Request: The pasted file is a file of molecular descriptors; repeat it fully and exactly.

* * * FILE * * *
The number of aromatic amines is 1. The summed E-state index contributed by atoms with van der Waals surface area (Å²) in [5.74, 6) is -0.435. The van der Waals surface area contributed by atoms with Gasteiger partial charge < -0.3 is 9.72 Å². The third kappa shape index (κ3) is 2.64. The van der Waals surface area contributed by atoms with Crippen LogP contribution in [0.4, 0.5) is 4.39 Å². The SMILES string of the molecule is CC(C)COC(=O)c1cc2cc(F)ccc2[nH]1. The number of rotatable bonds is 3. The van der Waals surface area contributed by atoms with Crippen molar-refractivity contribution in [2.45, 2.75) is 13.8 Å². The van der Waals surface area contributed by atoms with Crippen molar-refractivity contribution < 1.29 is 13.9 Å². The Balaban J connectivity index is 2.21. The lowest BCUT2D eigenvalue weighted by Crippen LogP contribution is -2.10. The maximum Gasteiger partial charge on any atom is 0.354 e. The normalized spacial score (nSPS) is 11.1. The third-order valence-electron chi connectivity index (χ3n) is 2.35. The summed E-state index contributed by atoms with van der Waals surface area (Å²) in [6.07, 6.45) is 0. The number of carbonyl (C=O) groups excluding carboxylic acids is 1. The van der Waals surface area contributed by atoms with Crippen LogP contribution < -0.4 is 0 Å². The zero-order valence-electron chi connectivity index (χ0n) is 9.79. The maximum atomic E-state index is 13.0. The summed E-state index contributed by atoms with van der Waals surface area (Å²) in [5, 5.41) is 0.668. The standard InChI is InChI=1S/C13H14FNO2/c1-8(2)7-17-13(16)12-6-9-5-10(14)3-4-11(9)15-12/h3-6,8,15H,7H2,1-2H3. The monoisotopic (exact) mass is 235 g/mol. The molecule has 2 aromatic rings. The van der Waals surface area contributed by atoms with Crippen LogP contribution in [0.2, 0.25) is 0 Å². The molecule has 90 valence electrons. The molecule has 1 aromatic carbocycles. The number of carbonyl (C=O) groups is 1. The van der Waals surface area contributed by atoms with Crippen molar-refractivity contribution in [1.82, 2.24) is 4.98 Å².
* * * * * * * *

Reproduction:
The number of aromatic amines is 1. The summed E-state index contributed by atoms with van der Waals surface area (Å²) in [5.74, 6) is -0.435. The van der Waals surface area contributed by atoms with Gasteiger partial charge < -0.3 is 9.72 Å². The third kappa shape index (κ3) is 2.64. The van der Waals surface area contributed by atoms with Crippen LogP contribution in [0.4, 0.5) is 4.39 Å². The SMILES string of the molecule is CC(C)COC(=O)c1cc2cc(F)ccc2[nH]1. The number of rotatable bonds is 3. The van der Waals surface area contributed by atoms with Crippen molar-refractivity contribution in [2.45, 2.75) is 13.8 Å². The van der Waals surface area contributed by atoms with Crippen molar-refractivity contribution < 1.29 is 13.9 Å². The Balaban J connectivity index is 2.21. The lowest BCUT2D eigenvalue weighted by Crippen LogP contribution is -2.10. The maximum Gasteiger partial charge on any atom is 0.354 e. The normalized spacial score (nSPS) is 11.1. The third-order valence-electron chi connectivity index (χ3n) is 2.35. The summed E-state index contributed by atoms with van der Waals surface area (Å²) in [6.07, 6.45) is 0. The number of carbonyl (C=O) groups excluding carboxylic acids is 1. The van der Waals surface area contributed by atoms with Crippen LogP contribution < -0.4 is 0 Å². The zero-order valence-electron chi connectivity index (χ0n) is 9.79. The maximum atomic E-state index is 13.0. The summed E-state index contributed by atoms with van der Waals surface area (Å²) in [5, 5.41) is 0.668. The standard InChI is InChI=1S/C13H14FNO2/c1-8(2)7-17-13(16)12-6-9-5-10(14)3-4-11(9)15-12/h3-6,8,15H,7H2,1-2H3. The monoisotopic (exact) mass is 235 g/mol. The molecule has 2 aromatic rings. The van der Waals surface area contributed by atoms with Crippen LogP contribution in [0.2, 0.25) is 0 Å². The molecule has 90 valence electrons. The molecule has 1 aromatic carbocycles. The number of carbonyl (C=O) groups is 1. The van der Waals surface area contributed by atoms with Crippen molar-refractivity contribution in [1.82, 2.24) is 4.98 Å².